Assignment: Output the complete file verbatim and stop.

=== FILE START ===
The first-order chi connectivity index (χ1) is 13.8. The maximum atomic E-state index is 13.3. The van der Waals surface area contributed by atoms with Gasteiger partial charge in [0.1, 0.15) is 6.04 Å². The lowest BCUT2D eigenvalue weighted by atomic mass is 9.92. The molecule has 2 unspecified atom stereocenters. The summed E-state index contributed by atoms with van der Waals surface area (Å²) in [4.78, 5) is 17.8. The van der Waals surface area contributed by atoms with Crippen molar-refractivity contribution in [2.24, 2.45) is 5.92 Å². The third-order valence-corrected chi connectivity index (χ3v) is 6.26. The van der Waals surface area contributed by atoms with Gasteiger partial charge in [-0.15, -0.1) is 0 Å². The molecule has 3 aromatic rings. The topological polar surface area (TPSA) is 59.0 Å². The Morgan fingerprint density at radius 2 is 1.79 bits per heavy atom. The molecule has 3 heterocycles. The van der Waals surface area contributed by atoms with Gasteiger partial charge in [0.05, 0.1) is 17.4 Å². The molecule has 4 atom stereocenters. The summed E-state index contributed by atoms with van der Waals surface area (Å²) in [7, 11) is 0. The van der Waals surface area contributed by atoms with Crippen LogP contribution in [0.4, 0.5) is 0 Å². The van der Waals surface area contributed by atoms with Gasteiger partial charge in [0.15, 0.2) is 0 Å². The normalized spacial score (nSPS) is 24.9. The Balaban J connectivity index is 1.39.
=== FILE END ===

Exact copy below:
The first-order chi connectivity index (χ1) is 13.8. The maximum atomic E-state index is 13.3. The van der Waals surface area contributed by atoms with Gasteiger partial charge in [0.1, 0.15) is 6.04 Å². The lowest BCUT2D eigenvalue weighted by atomic mass is 9.92. The molecule has 2 unspecified atom stereocenters. The summed E-state index contributed by atoms with van der Waals surface area (Å²) in [4.78, 5) is 17.8. The van der Waals surface area contributed by atoms with Crippen molar-refractivity contribution in [2.24, 2.45) is 5.92 Å². The third-order valence-corrected chi connectivity index (χ3v) is 6.26. The van der Waals surface area contributed by atoms with Gasteiger partial charge in [-0.15, -0.1) is 0 Å². The molecule has 3 aromatic rings. The topological polar surface area (TPSA) is 59.0 Å². The Morgan fingerprint density at radius 2 is 1.79 bits per heavy atom. The molecule has 3 heterocycles. The van der Waals surface area contributed by atoms with Gasteiger partial charge in [0.05, 0.1) is 17.4 Å². The molecule has 4 atom stereocenters. The summed E-state index contributed by atoms with van der Waals surface area (Å²) in [7, 11) is 0. The van der Waals surface area contributed by atoms with Crippen LogP contribution in [0.4, 0.5) is 0 Å². The van der Waals surface area contributed by atoms with Gasteiger partial charge in [0.15, 0.2) is 0 Å². The normalized spacial score (nSPS) is 24.9. The Balaban J connectivity index is 1.39.